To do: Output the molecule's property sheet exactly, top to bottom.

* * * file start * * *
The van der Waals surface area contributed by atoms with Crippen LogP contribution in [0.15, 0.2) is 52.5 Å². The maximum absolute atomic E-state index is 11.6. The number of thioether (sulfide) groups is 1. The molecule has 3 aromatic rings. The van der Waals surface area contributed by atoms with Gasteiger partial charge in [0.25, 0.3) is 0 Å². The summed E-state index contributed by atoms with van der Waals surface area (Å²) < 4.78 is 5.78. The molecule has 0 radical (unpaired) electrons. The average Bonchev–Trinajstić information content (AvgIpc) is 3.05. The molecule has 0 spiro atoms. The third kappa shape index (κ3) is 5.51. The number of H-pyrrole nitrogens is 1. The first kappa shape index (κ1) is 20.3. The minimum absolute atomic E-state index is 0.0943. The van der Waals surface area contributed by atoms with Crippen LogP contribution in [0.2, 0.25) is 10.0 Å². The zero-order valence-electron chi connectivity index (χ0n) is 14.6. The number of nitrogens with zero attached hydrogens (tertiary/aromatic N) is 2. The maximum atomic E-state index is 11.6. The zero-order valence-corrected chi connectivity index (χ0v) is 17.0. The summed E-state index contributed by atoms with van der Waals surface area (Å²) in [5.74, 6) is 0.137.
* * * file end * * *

The van der Waals surface area contributed by atoms with Crippen LogP contribution in [0.15, 0.2) is 52.5 Å². The maximum absolute atomic E-state index is 11.6. The number of thioether (sulfide) groups is 1. The molecule has 3 aromatic rings. The van der Waals surface area contributed by atoms with Gasteiger partial charge in [0.25, 0.3) is 0 Å². The summed E-state index contributed by atoms with van der Waals surface area (Å²) < 4.78 is 5.78. The molecule has 0 radical (unpaired) electrons. The average Bonchev–Trinajstić information content (AvgIpc) is 3.05. The molecule has 0 spiro atoms. The third kappa shape index (κ3) is 5.51. The number of H-pyrrole nitrogens is 1. The first kappa shape index (κ1) is 20.3. The minimum absolute atomic E-state index is 0.0943. The van der Waals surface area contributed by atoms with Crippen LogP contribution in [0.2, 0.25) is 10.0 Å². The zero-order valence-electron chi connectivity index (χ0n) is 14.6. The number of nitrogens with zero attached hydrogens (tertiary/aromatic N) is 2. The maximum atomic E-state index is 11.6. The zero-order valence-corrected chi connectivity index (χ0v) is 17.0. The summed E-state index contributed by atoms with van der Waals surface area (Å²) in [5.74, 6) is 0.137.